If you turn to Bava Batra 29a you can see the point where the commentary of Rashi is finally brought to an end, and the task is turned over to the Rashbam. The Talmud (Yoma 38b) explains Qoheleth 1:5 (“the sun rises and the sun sets…”), in the name of Rabbi Yohanan, to mean that God does not allow a tzaddiq to die until another tzaddiq is there to take his place. Tradition states that Rashi was born in 1039/40 (4800), right after the death of Rabbeinu Gershom. So too, when it was Rashi’s time to die, the Rashbam was there to take his place.
But I think that this section of the gemara is a lot deeper than that. If you look to the right of the notice in the above picture, you’ll note that some printings of the Talmud contain a different text. Their ones say, כאן מת רש”י ז”ל – Here died Rashi, of blessed memory. It’s fascinating to notice the different types of post-mortem interment. Some people have illustrious tombs, others ornate graves – others still, very simple tombstones to note the place where they have finally come to rest. It is almost ironic that the simplest should also be the most majestic: a single notice on a page of gemara.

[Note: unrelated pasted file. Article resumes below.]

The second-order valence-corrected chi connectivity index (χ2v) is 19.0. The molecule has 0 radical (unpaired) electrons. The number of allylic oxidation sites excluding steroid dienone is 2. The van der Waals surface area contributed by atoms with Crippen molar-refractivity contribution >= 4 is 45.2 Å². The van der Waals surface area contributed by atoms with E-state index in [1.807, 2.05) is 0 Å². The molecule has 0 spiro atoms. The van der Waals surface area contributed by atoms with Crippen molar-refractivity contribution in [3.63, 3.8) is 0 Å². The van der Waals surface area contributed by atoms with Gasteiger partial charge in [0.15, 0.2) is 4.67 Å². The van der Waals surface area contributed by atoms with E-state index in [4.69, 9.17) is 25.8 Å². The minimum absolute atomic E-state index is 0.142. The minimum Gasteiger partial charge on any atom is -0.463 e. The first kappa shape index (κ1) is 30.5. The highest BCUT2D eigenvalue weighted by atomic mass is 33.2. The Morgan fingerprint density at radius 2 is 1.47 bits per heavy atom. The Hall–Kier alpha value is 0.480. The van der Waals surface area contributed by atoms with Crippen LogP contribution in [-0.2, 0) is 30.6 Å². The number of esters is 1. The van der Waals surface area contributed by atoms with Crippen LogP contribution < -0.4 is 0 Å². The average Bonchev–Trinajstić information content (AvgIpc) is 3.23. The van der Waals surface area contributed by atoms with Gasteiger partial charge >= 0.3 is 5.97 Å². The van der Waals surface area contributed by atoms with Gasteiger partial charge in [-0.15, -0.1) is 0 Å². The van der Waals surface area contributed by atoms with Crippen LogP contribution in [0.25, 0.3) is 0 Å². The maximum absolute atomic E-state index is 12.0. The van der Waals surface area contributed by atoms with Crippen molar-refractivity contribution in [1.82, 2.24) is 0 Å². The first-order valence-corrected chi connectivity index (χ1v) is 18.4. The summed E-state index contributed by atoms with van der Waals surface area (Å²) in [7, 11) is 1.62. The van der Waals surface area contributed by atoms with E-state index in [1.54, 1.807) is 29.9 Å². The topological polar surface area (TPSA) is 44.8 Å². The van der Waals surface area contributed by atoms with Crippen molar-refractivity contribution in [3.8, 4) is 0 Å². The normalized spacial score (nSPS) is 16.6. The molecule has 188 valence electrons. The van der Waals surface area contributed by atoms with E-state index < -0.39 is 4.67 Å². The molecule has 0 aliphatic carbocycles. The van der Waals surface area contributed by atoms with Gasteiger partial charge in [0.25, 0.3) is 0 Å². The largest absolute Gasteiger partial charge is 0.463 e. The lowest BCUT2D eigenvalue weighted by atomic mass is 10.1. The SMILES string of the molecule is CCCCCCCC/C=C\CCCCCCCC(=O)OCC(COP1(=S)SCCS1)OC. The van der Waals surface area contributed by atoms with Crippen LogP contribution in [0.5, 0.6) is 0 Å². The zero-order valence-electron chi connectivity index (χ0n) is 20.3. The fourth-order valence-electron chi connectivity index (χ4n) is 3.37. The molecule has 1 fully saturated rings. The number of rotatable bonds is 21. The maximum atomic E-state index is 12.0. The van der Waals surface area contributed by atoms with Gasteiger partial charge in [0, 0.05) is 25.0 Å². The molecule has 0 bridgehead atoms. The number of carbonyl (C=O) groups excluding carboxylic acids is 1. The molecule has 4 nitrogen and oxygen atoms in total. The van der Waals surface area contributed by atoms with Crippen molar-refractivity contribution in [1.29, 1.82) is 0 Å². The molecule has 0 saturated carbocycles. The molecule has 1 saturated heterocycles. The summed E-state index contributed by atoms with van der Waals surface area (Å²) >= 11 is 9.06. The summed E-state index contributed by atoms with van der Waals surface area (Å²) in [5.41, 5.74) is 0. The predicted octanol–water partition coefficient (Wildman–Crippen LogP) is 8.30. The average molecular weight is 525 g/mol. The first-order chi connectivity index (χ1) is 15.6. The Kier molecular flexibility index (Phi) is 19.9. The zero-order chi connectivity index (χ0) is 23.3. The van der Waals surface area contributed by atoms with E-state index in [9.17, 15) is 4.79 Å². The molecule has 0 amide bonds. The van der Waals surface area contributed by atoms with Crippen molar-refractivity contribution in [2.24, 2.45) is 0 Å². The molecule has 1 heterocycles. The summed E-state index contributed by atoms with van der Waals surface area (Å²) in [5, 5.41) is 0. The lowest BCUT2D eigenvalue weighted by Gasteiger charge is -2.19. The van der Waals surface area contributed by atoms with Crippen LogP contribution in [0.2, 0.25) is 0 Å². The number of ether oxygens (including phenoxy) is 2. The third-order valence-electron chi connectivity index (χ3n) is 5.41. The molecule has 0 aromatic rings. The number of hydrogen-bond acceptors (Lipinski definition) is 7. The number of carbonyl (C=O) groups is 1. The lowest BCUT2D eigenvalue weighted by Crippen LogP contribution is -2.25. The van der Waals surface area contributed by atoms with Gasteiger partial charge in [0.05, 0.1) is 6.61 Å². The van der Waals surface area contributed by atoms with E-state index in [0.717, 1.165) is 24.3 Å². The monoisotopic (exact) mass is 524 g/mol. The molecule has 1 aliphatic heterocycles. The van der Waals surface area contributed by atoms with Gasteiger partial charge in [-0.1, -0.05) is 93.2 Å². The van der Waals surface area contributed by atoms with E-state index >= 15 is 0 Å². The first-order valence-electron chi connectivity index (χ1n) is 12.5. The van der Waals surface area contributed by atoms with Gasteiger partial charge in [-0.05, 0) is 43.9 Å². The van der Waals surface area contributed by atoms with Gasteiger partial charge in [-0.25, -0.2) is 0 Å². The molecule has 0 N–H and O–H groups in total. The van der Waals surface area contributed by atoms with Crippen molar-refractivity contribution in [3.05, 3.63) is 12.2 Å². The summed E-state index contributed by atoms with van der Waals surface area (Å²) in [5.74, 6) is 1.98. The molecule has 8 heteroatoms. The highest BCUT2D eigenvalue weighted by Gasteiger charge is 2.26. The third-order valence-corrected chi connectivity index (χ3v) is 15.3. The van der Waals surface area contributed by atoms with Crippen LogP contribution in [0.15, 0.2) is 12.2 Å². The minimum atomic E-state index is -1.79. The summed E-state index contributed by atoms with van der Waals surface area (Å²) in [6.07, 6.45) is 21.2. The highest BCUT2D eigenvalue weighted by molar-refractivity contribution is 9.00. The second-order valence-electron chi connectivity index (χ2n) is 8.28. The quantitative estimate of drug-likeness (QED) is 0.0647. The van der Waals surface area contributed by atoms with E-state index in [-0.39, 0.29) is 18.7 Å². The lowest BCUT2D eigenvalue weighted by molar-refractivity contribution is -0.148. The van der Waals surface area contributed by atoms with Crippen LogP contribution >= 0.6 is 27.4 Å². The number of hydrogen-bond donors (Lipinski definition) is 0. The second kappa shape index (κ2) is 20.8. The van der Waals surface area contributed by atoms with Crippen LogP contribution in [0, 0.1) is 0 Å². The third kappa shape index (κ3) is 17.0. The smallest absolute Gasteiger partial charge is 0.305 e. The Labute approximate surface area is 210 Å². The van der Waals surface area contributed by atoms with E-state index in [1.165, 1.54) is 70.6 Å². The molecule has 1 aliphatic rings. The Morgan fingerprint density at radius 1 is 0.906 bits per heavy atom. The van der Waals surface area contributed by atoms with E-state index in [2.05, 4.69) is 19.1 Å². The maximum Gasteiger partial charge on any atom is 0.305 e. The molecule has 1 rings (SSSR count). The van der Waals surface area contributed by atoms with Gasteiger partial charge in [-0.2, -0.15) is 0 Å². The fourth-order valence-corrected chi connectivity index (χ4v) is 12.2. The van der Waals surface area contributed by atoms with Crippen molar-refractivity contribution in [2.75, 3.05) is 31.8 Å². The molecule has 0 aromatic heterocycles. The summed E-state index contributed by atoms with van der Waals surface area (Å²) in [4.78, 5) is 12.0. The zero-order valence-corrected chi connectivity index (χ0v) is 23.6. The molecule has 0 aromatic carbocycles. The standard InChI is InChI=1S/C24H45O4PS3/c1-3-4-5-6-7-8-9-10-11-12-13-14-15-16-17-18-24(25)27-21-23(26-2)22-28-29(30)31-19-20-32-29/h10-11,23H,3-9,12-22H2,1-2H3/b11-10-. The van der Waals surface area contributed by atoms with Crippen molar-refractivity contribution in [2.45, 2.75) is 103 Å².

Perhaps that is why Rashi is so revered. 800 years after he put down his quill, scholars and laymen alike continue to search deep into the heart of his words. Because it is here, in the pages of the Babylonian Talmud, that Rashi finally died. And that is why he is of blessed memory.